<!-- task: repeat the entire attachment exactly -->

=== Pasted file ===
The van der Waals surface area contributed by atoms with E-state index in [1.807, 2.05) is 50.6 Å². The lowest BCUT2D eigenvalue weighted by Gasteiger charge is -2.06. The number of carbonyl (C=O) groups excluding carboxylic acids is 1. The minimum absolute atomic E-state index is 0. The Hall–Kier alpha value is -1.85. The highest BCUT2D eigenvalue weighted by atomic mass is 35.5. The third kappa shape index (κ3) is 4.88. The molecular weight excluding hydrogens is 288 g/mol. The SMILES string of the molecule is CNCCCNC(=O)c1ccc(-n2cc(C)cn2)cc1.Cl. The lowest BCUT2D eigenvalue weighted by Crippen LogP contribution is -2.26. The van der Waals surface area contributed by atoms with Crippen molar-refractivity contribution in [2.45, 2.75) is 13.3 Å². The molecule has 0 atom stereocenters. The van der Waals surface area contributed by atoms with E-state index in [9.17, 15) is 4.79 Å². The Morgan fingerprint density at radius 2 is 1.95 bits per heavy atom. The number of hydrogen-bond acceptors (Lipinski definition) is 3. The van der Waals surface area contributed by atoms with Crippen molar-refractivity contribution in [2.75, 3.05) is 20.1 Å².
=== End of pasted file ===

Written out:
The van der Waals surface area contributed by atoms with E-state index in [1.807, 2.05) is 50.6 Å². The lowest BCUT2D eigenvalue weighted by Gasteiger charge is -2.06. The number of carbonyl (C=O) groups excluding carboxylic acids is 1. The minimum absolute atomic E-state index is 0. The Hall–Kier alpha value is -1.85. The highest BCUT2D eigenvalue weighted by atomic mass is 35.5. The third kappa shape index (κ3) is 4.88. The molecular weight excluding hydrogens is 288 g/mol. The SMILES string of the molecule is CNCCCNC(=O)c1ccc(-n2cc(C)cn2)cc1.Cl. The lowest BCUT2D eigenvalue weighted by Crippen LogP contribution is -2.26. The van der Waals surface area contributed by atoms with Crippen molar-refractivity contribution in [2.45, 2.75) is 13.3 Å². The molecule has 0 atom stereocenters. The van der Waals surface area contributed by atoms with E-state index in [9.17, 15) is 4.79 Å². The Morgan fingerprint density at radius 2 is 1.95 bits per heavy atom. The number of hydrogen-bond acceptors (Lipinski definition) is 3. The van der Waals surface area contributed by atoms with Crippen molar-refractivity contribution in [2.75, 3.05) is 20.1 Å².